Bert Newton gifted Gold Logie to dying AIDS patient


“About five or six days later, I was released to the hospital and there was a sort of buzzing in the air. As soon as I walked in I could tell it was a different vibe and place than it normally was, ”said Ford.

“I said ‘What’s going on?’ [and] they said, ‘You’re not going to believe it. Guess who just got here? Bert Newton ‘.

He had walked around each patient, spending time at their bedside and making them laugh.

“You have to remember that 31 years ago there were still huge fears about how you catch [AIDS] and can you be nearby, and nobody wanted to go to this hospital, even though you had relatives here, ”said Ford.

When Ford went to visit his friend, he noticed that Newton had left something on his nightstand: one of his four Gold Logie awards.

“I called Bert and I said ‘I can’t believe you did that’ and he said ‘OK I probably broke some kind of law Logie and they are going to sue me for giving one of my Logies therefore don’t tell the story until I’m gone, ”said Ford.

Tributes poured in for the larger-than-life artist on Sunday, who had surgery to amputate part of his leg below the knee earlier this year due to a potentially fatal toe infection.

Wife Patti Newton described her husband as “the most wonderful man” to be remembered “like the legend that he was”.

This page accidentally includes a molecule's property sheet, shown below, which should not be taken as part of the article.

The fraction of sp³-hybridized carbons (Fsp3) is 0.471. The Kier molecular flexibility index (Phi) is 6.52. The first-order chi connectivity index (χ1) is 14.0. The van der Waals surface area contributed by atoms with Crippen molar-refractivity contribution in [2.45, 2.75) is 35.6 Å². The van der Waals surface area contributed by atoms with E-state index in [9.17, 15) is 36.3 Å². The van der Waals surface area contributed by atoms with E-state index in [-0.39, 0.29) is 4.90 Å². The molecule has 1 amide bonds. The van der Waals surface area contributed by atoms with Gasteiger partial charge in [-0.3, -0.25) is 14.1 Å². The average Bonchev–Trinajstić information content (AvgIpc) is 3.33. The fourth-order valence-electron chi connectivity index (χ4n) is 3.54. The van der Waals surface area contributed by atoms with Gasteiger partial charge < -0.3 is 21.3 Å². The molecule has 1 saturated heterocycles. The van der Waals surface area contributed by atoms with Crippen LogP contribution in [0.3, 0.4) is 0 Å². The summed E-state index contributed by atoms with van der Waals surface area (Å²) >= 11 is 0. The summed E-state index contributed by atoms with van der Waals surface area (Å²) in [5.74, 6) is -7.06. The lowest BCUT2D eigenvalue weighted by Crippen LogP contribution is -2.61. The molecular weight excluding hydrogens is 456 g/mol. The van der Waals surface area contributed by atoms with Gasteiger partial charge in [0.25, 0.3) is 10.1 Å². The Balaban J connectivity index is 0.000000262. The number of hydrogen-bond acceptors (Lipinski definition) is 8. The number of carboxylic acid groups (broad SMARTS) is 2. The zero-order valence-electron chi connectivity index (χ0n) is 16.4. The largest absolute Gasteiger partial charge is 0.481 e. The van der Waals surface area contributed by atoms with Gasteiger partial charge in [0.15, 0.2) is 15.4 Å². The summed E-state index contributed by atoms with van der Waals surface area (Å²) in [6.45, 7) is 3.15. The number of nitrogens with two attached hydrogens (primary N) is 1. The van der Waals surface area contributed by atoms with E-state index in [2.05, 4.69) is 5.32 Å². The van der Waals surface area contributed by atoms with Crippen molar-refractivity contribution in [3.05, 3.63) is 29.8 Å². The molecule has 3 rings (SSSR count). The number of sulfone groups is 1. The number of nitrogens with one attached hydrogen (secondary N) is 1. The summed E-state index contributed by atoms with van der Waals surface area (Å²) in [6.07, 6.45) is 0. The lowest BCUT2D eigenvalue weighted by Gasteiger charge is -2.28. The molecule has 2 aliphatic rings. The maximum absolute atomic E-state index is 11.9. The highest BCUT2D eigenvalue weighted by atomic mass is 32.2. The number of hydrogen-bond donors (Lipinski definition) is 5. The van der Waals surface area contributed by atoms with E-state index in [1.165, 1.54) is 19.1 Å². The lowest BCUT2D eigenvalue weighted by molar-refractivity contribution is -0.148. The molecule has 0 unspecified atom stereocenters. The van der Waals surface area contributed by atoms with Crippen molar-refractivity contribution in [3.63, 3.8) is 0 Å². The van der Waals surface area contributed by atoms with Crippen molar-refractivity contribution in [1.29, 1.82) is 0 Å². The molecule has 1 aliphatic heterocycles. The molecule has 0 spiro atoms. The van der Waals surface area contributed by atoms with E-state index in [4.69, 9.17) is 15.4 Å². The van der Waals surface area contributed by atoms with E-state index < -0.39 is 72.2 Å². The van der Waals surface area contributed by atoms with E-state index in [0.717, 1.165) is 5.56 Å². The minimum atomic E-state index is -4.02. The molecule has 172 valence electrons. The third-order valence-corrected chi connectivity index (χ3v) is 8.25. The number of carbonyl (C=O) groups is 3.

“It’s very, very devastating. All of our hearts break because he was the most wonderful man, ”she told reporters outside her Hawthorn East home on Sunday morning.

“He had such a fabulous attitude. And he gave us so much joy until the end.

Ford, who credits Newton for the success of his career, said the artist is part of the fabric of Melbourne.

“It is wonderful that it is celebrated,” he said. “He saw something in me that I didn’t see in myself.

Prime Minister Scott Morrison said there would never be another person like Newton. “Four Gold Logies, hosting Logies on 20 occasions and entertaining Australians for over half a century,” said Mr Morrison.


“There was a familiarity that connected us to Bert, but it also connected us to each other. We could laugh together. It was his gift. Bert could give and receive a joke. He could laugh at himself, I’m sure that’s what made Australians as warm as us.

Newton will bid farewell to Melbourne with a state funeral.

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